The original Dirty Rat

The Grampians have enthralled me since I was a kid when I would peer out of my parents car window  on frequent road trips between Adelaide and Melbourne along the western highway. I often wondered what magic those mountains held! Fast forward to the late 90’s and I began to explore it for myself! Fifteen years ago I spent a few awesome long weekends exploring fire trails and single track in the mazes of ancient rock! Ever since I’ve been hooked on micro adventures into the region as it makes a great long weekend from Adelaide or Melbourne!

When I started pushing longer distances on day rides with friends in Melbourne I came to the realization that those long weekends could be compressed into one very big day. From Ararat dirt roads lead all the way to the Grampians. This is how the Dirty Rat came to be.

On the first Dirty rat in 2013 ten of us caught the Friday night train out to Ararat devoured pizza and tried to get a good nights sleep crammed into the cabins of the salubrious acacia caravan park.

We rolled out of Ararat at dawn on some magical country roads. As the morning unfolded the Grampians came into view and the looming presence of Mt William greeted us.

Rolling towards Mt William
Rolling towards Mt William

Roses Gap, Grampains NP

The few hours through to Jimmy creek campground passed without incident and were easy enough to lull us all into a false sense of security. We had a quick break there before heading up the main road and over a short but steep climb on Serra road.


The backside of Serra road descends steeply pitching you headlong into the Glenelg river basin, the trail is rocky and claimed its first victim (just a bicycle tube). Morning tea was decided upon whilst the repairs took place.

SONY DSCDetouring off down the Beehive track was awesome as this overgrown trail forced us to pick the best of the double track ruts.

We were making good ground by late morning and the tempo remained high as we set a steady rhythm along Syphon road and skirted the edge of the Victoria range. I had hoped to traverse the Victoria range but it was closed due to recent fire.  I hindsight this was a blessing as it would have lead to a 16+ hour ride!The Victoria range sets a vivid backgroup

And hiking some more
The Only way is up. there’s a free chicken dinner for anyone who climb this without getting off!

After the blissful morning shit was about to get real! The next few kilometers were spent in the hot midday sun clambering up an unrideable fire trail on the way to Wallaby rocks.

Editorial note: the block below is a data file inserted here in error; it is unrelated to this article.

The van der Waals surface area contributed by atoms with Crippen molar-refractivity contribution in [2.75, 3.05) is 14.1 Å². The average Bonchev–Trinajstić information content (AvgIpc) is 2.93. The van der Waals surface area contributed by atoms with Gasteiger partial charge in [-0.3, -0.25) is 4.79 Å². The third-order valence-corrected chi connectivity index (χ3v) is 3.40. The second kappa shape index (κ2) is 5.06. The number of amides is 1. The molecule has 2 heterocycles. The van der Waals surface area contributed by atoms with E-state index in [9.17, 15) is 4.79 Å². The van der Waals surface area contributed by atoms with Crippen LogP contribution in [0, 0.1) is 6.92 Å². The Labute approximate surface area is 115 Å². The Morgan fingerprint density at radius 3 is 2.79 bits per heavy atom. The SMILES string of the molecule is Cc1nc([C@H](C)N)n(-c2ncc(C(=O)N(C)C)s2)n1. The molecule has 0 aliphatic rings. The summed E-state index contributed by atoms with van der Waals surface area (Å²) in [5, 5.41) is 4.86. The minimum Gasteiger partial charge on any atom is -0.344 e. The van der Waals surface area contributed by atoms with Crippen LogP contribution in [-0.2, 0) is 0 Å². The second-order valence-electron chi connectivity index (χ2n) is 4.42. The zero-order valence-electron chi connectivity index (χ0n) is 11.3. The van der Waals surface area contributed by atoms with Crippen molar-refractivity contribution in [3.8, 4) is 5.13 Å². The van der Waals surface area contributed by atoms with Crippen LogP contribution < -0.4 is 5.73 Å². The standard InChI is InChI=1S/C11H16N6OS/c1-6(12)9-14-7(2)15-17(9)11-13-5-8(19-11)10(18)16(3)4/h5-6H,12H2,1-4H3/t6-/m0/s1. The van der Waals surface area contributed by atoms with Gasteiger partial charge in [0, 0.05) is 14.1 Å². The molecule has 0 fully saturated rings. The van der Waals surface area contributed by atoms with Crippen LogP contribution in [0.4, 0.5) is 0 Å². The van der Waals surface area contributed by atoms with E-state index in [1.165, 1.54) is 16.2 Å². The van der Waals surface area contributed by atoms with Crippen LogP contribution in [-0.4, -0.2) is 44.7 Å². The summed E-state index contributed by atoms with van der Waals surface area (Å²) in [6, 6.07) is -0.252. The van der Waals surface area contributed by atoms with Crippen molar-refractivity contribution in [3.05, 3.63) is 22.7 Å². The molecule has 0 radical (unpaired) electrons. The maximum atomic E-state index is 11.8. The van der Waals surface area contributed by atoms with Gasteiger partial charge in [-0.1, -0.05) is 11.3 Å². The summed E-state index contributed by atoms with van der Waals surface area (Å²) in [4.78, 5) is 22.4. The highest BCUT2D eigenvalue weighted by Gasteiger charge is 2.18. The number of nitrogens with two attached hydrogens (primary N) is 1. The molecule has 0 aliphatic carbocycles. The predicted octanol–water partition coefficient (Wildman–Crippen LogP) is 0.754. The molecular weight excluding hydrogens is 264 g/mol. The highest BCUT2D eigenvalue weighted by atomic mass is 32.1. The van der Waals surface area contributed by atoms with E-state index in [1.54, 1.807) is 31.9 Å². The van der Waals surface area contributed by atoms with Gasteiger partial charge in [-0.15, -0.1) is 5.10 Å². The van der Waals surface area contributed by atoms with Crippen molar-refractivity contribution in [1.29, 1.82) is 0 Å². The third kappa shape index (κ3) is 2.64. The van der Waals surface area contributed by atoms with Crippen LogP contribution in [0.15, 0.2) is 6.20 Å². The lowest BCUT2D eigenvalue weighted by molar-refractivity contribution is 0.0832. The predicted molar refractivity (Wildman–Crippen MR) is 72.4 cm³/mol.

Roses gap looking west
This is what draws me back to the Grampians time and time again, ancient rocks that sprung from the earths crust millenniums ago.

There were a few tears and plenty of cramps as we climbed and all slowly ran out of water in the hot sun. A small waterfall was found to replenish our dwinding water supply. We made the summit after the hard slog and we were greeted with some fantastic views!

The mornings momentum had been quietly crushed by the brutal climb and the subsequent rocky descent, we all limped into the carpark at McKenzie falls and the joy of ice cream and soft drinks lifted our spirits! (N.B The MacKenzie Falls kiosk has not reopened after the 2014 bushfires) A contingency had to be arranged as we were still a long way from home and the intended route was no longer an option this late in the day. We made tracks across the tops of the central range and dropped into the valleys near the shore of Lake Bellfield.

Smiles all round

From the Valley a pinch climb up through Redman gap got us back over the Mt William range and back out along the rolling hills to Ararat. By this stage at kilometer 160 I think everyone was hoping for some smaller gears!

Late afternoon

Over the backside disaster struck! Scott came into a corner way too hot on some pebbly gravel and skidded left to right before high siding himself onto an embankment at a fair rate of speed. How he didn’t break a collar bone I will never know. The impact broke his helmet and gave him a mild concussion. We were still 45 km from home and it was getting late. The roads were pretty easy beyond there but it took a lot of coaxing to keep Scott moving.

Setting sun

Rolling back after a long day

We Got back to town just as the sun was setting on what was a truly magnificent day. We had managed to stick together covering 200km in 13 hours on some very challenging terrain. That night we cooked up a massive BBQ, cracked open some beers and reflected on a very special day.



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